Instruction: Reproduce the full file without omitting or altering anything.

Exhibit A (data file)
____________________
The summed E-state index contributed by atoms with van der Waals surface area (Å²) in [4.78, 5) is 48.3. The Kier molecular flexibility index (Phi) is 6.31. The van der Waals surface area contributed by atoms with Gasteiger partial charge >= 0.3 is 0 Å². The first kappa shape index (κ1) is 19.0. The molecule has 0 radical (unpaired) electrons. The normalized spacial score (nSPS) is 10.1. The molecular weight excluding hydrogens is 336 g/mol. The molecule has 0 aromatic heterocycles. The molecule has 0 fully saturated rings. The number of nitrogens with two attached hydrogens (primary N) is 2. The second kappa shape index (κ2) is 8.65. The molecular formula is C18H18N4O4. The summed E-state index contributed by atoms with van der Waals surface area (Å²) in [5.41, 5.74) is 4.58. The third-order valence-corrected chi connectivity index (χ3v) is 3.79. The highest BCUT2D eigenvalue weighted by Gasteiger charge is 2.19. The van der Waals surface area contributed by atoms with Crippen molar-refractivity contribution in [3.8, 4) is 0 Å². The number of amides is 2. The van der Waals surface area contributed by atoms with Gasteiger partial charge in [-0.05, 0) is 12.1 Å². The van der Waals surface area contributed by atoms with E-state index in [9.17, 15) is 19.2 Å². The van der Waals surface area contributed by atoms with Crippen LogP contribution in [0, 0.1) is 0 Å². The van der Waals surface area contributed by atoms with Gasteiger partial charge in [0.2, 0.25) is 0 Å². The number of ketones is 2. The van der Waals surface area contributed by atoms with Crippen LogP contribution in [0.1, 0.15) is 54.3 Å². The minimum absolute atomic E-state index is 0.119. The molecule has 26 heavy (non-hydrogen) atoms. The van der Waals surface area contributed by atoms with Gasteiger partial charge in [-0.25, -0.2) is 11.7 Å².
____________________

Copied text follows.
The summed E-state index contributed by atoms with van der Waals surface area (Å²) in [4.78, 5) is 48.3. The Kier molecular flexibility index (Phi) is 6.31. The van der Waals surface area contributed by atoms with Gasteiger partial charge >= 0.3 is 0 Å². The first kappa shape index (κ1) is 19.0. The molecule has 0 radical (unpaired) electrons. The normalized spacial score (nSPS) is 10.1. The molecular weight excluding hydrogens is 336 g/mol. The molecule has 0 aromatic heterocycles. The molecule has 0 fully saturated rings. The number of nitrogens with two attached hydrogens (primary N) is 2. The second kappa shape index (κ2) is 8.65. The molecular formula is C18H18N4O4. The summed E-state index contributed by atoms with van der Waals surface area (Å²) in [5.41, 5.74) is 4.58. The third-order valence-corrected chi connectivity index (χ3v) is 3.79. The highest BCUT2D eigenvalue weighted by Gasteiger charge is 2.19. The van der Waals surface area contributed by atoms with Crippen molar-refractivity contribution in [3.8, 4) is 0 Å². The number of amides is 2. The van der Waals surface area contributed by atoms with Gasteiger partial charge in [-0.05, 0) is 12.1 Å². The van der Waals surface area contributed by atoms with E-state index in [9.17, 15) is 19.2 Å². The van der Waals surface area contributed by atoms with Crippen LogP contribution in [0, 0.1) is 0 Å². The van der Waals surface area contributed by atoms with Gasteiger partial charge in [0.2, 0.25) is 0 Å². The number of ketones is 2. The van der Waals surface area contributed by atoms with Crippen LogP contribution in [0.1, 0.15) is 54.3 Å². The minimum absolute atomic E-state index is 0.119. The molecule has 26 heavy (non-hydrogen) atoms. The van der Waals surface area contributed by atoms with Gasteiger partial charge in [-0.25, -0.2) is 11.7 Å².